Something as small as seeing pictures of others being loved and cared for silences our brain’s response to threat, a new study has found. The amygdalae, listed in the Gray’s Anatomy textbook as the nucleus amygdalæ, are a group of nuclei in the brain involved in the processing of memory, decision-making, and emotional reactions. The amygdala is also considered to be the core of the “threat monitor” in humans. This study showed that when individuals are briefly presented pictures of others receiving emotional support and affection, the amygdala doesn’t respond to threats, or it gives out a less intense response. This means that when we are reminded of being loved and cared for, or even when we see that others are loved and cared for, we tend to not feel threatened anymore. This has important potential implications, for example in people staying in abusive relationships, or in gangs where members feel like they’re cared for.
Being shown pictures of others being loved and cared for reduces the brain's response to threat, new research from the University of Exeter has found.
The study discovered that when individuals are briefly presented pictures of others receiving emotional support and affection, the brain's threat monitor, the amygdala (fight or flight), subsequently does not respond to images showing threatening facial expressions or words. This occurred even if the person was not paying attention to the content of the first pictures.
The study, published recently in the journal Social, Cognitive and Affective Neuroscience, suggests that being reminded of being loved and cared for dampens the threat response and may allow more effective functioning during, and activation of soothing resources after, stressful situations. This was particularly true for more anxious individuals.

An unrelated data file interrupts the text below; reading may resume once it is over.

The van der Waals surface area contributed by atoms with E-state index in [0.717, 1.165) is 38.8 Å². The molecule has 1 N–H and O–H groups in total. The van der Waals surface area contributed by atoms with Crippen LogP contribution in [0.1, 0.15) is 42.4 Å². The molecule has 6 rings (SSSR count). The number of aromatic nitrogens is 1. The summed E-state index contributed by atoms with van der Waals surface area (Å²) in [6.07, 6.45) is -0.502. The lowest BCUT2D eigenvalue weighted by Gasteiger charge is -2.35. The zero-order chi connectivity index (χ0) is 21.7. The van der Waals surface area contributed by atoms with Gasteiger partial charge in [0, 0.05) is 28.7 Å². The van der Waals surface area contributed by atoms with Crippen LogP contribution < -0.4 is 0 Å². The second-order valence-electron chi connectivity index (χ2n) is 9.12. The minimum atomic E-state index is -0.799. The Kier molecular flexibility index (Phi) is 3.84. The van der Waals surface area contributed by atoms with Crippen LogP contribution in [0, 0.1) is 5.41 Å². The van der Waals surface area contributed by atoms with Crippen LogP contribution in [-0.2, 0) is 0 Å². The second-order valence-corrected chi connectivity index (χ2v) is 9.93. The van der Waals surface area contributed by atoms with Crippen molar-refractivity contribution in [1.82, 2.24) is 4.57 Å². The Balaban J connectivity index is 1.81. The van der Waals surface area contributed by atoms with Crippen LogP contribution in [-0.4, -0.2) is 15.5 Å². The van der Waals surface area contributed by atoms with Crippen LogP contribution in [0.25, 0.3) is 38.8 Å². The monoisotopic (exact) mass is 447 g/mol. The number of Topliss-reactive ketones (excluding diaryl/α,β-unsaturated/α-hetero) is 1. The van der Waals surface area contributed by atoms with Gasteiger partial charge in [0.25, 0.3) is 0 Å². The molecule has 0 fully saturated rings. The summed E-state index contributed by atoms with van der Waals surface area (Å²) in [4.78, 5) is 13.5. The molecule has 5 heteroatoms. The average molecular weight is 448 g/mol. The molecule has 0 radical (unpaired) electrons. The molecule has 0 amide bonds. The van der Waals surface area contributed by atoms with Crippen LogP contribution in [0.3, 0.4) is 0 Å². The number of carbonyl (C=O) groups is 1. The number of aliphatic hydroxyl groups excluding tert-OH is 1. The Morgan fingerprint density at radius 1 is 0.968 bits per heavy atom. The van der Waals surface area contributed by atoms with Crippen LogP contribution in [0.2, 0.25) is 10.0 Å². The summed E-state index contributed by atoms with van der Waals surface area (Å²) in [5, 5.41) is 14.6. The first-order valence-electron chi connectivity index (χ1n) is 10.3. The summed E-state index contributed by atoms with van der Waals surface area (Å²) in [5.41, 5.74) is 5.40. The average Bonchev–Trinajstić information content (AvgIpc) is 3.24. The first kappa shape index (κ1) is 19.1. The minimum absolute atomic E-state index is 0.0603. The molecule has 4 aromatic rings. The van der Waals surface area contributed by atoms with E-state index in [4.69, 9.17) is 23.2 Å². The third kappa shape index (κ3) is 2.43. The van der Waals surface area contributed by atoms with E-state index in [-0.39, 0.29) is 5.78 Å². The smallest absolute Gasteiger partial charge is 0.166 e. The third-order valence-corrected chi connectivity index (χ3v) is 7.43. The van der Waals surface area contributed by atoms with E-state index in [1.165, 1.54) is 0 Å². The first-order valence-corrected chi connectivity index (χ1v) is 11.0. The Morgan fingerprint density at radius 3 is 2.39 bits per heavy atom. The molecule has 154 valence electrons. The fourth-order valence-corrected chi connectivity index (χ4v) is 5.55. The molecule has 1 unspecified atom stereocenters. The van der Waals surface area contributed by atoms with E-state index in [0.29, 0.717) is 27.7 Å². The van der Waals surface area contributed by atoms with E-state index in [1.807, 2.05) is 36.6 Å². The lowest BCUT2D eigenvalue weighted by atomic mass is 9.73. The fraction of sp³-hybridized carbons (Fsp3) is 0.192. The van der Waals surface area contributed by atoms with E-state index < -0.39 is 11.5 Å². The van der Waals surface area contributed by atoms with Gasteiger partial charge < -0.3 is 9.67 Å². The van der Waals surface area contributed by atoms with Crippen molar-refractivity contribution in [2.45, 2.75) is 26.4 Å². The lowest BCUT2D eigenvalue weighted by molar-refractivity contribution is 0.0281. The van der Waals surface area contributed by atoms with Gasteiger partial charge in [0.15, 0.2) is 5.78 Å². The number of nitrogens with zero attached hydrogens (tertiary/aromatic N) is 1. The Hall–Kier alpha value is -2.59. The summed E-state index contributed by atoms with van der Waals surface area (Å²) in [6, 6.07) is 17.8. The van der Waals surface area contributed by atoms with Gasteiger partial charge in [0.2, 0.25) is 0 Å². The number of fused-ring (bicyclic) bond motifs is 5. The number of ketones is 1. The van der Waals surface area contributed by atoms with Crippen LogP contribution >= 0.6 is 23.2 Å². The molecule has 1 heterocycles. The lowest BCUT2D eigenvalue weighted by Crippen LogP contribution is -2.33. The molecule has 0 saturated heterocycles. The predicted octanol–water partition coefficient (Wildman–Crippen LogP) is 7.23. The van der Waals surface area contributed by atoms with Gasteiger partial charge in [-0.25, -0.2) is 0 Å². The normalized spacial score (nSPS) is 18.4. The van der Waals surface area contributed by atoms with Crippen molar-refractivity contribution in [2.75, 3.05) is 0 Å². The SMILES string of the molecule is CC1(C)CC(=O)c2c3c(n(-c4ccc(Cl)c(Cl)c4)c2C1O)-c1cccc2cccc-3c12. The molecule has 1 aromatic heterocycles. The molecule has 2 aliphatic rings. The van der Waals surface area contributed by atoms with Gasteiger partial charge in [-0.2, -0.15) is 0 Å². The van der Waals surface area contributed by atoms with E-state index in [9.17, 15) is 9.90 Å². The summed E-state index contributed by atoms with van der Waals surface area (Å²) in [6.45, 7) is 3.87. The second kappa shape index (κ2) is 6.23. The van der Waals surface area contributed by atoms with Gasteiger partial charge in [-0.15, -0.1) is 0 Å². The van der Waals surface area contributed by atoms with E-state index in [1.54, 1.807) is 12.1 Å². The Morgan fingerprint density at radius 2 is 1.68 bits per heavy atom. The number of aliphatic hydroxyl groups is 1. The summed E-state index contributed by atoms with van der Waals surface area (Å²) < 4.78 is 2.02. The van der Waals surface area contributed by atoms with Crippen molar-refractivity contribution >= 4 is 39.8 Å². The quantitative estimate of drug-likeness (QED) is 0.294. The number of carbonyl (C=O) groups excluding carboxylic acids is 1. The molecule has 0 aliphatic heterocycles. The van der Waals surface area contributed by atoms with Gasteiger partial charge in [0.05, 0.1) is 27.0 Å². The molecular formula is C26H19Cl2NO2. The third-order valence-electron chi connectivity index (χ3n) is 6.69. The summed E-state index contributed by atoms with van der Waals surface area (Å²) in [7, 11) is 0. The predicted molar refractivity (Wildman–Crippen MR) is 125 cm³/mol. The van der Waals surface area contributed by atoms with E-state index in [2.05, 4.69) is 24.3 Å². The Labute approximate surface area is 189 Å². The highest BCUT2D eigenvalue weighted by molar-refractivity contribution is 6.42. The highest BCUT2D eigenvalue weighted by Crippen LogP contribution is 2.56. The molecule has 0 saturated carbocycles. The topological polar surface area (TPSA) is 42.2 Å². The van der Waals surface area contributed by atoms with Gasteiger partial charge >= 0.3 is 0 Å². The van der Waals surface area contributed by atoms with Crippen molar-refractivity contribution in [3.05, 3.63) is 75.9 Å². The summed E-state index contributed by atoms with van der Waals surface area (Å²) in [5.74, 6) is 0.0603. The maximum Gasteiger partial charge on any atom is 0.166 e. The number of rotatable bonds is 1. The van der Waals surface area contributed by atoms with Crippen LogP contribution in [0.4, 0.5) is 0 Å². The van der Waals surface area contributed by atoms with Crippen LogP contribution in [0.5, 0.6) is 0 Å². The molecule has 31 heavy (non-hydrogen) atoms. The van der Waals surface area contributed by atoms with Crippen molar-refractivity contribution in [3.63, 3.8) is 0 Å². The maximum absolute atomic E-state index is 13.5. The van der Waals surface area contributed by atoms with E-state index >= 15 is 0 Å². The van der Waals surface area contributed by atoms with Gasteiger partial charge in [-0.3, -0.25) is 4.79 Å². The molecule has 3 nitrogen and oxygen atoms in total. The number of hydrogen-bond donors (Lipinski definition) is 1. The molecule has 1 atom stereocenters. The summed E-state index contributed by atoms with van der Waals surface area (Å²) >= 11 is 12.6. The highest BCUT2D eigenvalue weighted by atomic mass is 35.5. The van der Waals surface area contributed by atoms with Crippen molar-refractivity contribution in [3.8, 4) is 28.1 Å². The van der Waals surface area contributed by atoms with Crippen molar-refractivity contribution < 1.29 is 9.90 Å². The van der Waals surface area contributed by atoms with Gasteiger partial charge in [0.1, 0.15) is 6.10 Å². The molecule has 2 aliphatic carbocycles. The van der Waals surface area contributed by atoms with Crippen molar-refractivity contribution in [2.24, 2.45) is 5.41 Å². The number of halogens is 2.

Previously, research has shown that brain responses to pain are reduced by similar reminders of being loved and cared for, but this …
A number of mental health conditions such as posttraumatic stress disorder (PTSD) are characterized by hypervigilance to threatening information, which is associated with excessive negative emotional responses, amygdala activation and a restricted ability to regulate these emotions and self-sooth. These new research findings may help to explain why, for example, successful recovery from psychological trauma is highly associated with levels of perceived social support individuals receive. We are now building on these findings to refine existing treatments for PTSD to boost feelings of being safe and supported in order to improve coping with traumatic memories.
Following these results, researchers at the University of Exeter are also running research studies measuring body (heart rate, sweat response) and brain (electrical brain waves measured by EEG) responses to understand related mechanisms in different populations such as highly self-critical individuals, individuals with depression and survivors of psychological trauma such as severe car accidents, assaults and natural disasters.
Previous studies have shown that we feel less pain when we are reminded we are loved, but this is the first study to show we also feel less threatened.
Now, researchers want to study other bodily reactions (heart rate, sweat response) to better understand the relationship between how we feel and how our body reacts.
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